Joe Earle

Sandy Springs Mayor Eva Galambos addresses the crowd at Cross Keys High School during a Brookhaven Yes gathering to discuss creating a city of Brookhaven. Left to right, seated, Dunwoody community development director Steve Dush, Dunwoody Mayor Mike Davis and Dunwoody Police Chief Billy Grogan lisen in. Standing at rear is Cross Keys Foundation president Kim Gokce.

Five metro Atlanta mayors took the stage at Cross Keys High School on June 28 to tell Brookhaven residents the advantages of having a city of their own.

“”You may wonder, ‘What’s in it for us?’ Really, nothing. We are here because we really believe cities are the way to go,” Dunwoody Mayor Mike Davis told about 200 people who attended the community meeting organized by Brookhaven Yes, a group that advocates creation of a city of Brookhaven.

Davis was joined by Sandy Springs Mayor Eva Galambos, Chamblee Mayor Eric Clarkson, Decatur Mayor Bill Floyd and Johns Creek Mayor Mike Bodker. Sandy Springs City Councilwoman Dianne Fries and city officials from Dunwoody, including Police Chief Billy Grogran, also took part in the two-hour presentation.

Members of the group, which included representatives of three cities created in the last six years, said having cities provide some local services, rather than counties, can mean more local control and more efficiency.

“Having our own city council over our own funds, we can allocate where our citizens want it,” Fries said. “It’s really a neat feeling to have folks representing you that you can actually reach. Local control is wonderful.”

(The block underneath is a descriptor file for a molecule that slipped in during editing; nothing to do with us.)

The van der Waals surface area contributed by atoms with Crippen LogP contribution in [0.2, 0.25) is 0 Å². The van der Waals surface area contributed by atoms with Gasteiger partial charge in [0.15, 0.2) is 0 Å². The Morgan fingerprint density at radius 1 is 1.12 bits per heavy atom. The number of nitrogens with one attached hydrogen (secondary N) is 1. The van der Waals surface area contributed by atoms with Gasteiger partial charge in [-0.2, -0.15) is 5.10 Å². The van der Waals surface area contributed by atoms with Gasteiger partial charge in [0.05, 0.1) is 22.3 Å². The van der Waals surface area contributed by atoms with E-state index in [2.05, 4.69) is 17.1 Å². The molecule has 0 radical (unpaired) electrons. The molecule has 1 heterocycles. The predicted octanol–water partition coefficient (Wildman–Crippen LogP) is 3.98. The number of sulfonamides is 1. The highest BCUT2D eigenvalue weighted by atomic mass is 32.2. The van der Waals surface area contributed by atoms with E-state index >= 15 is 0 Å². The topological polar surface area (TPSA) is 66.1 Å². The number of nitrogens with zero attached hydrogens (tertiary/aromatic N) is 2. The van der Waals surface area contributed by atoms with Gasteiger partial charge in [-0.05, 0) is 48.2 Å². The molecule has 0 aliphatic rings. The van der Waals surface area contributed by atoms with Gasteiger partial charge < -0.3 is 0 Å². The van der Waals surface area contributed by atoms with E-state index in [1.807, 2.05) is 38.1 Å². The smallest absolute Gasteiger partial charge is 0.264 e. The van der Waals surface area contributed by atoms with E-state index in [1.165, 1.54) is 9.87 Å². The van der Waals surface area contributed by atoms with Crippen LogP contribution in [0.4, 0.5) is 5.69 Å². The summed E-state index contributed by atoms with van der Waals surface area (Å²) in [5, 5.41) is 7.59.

Brookhaven voters go to the polls July 31 to decide whether to create a new city in the area bounded by Chamblee, Dunwoody, Sandy Springs, Atlanta, Peachtree-DeKalb Airport and a portion of I-85.

“I think at some point a county gets too big and isn’t able to provide the kind of services you want,” Davis told the crowd, which included people wearing both “Brookhaven and “No City Brookhaven” stickers. “Our county commission in Dunwoody lives in Stone Mountain.”

Galambos said having a city of Sandy Springs means tax dollars raised in the community area spend there, rather than elsewhere in the county.

“When people call the city of Sandy Springs, they talk to a human and they get a response, which is different from what it was under Fulton County,” Galambos said.

Joe Earle

Joe Earle is Editor-at-Large. He has more than 30-years of experience with daily newspapers, including the Atlanta Journal-Constitution and was Managing Editor of Reporter Newspapers.